Now, they believe they have the answer, with a new requirement that an adult sexual assault survivor does not have to report the crime (a minor, however, still will) as long as a few rules are followed. LifeNews explains that, “According to pro-life sources who spoke with LifeNews, the rape exception language will be airtight by requiring some sort of documented medical treatment or counseling 48 hours prior to the abortion so the mother has a chance to weigh abortion alternatives. In addition, such treatment or counseling must be provided by physicians or counselors that are outside of the abortion industry. In cases of rape or incest of a minor, the abuse must first be reported to either social service or law enforcement.” In addition, “The woman is also empowered with a right to sue if the law is not followed.”

The new language is alarming in a number of ways. First, by changing the stance on reporting to police, anti-abortion activists make it clear that issue was always primarily that they believed pregnant people would lie about sexual assault to get an abortion. Just as disturbing is that a person who was sexually assaulted should now be required to sit through a counseling session involving “alternatives” and then wait an additional 48 hours before having the procedure. Even without abortion alternatives information being forced upon her, the idea that potentially unwanted counseling would be a hoop a survivor of sexual assault must jump through in order to “earn” an abortion is deplorable.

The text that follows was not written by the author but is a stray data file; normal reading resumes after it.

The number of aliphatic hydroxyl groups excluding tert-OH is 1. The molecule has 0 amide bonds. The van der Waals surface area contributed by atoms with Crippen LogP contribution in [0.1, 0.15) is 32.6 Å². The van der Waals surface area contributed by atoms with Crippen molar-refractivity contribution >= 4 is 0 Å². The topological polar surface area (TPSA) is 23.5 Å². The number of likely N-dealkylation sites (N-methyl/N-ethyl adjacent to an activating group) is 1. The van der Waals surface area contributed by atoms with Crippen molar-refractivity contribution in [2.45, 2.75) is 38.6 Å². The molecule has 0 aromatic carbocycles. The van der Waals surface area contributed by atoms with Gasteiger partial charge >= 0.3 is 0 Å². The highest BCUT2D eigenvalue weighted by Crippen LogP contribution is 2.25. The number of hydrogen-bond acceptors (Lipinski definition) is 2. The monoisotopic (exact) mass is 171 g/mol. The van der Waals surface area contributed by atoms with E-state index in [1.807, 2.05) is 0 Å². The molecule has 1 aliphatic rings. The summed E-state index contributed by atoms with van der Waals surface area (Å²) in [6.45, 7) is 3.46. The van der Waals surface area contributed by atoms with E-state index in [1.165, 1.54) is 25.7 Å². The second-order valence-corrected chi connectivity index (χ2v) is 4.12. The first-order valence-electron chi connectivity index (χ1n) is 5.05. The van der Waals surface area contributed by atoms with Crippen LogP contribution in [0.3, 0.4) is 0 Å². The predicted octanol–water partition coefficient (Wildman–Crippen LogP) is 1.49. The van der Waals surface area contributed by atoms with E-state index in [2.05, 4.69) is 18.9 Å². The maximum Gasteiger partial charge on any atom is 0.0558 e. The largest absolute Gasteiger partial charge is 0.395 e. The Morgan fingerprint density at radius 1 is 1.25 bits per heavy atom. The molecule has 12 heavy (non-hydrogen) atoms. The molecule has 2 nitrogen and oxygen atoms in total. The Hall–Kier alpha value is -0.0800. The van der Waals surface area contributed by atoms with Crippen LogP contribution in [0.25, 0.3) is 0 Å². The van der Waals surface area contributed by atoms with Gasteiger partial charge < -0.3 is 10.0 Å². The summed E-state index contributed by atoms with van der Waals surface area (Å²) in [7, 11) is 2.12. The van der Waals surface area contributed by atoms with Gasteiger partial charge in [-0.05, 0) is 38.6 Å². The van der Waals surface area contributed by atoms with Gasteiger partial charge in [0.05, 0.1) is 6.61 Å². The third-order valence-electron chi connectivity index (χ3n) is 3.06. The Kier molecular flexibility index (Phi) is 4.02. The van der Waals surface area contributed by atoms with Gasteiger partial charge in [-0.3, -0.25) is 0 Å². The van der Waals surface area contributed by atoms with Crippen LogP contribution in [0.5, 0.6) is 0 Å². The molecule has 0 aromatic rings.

Even if a rape survivor sits through a mandatory counseling session in order to get an abortion, or happens to have documentation from a “medical treatment” relating to the incident, the language also appears likely to move the onus for verification (and potential legal issues should any of the information be wrong or incomplete) onto the provider. The end result of these new rules, as anti-abortion activist Jill Stanek notes, is to make medical professionals unwilling to offer an abortion after 20 weeks even if that person was impregnated due to sexual assault and technically should be allowed to obtain one. “The new language will make committing late-term abortions with exceptions very unappealing to the slime who would commit them in the first place,” writes Stanek.

While the rules may seem cruel to many, especially since 61 percent of Americans believe that a person should have the right to an abortion after 20 weeks if the pregnancy was a result of sexual assault or incest, it’s unlikely to ever be put into action. President Barack Obama stated in January that he would veto a bill if it comes to his desk, making the entire legislation nothing but a campaign-cycle ploy. The Republican party believes that with this new version, they can convince their anti-abortion activist wing that they are committed to their cause in order to engage them for another round of grassroots voter outreach for 2016. Meanwhile, they will tell the general public they always supported exceptions for rape and incest.

If it works, the GOP will manage to have their cake and eat it too—probably while sitting in the White House.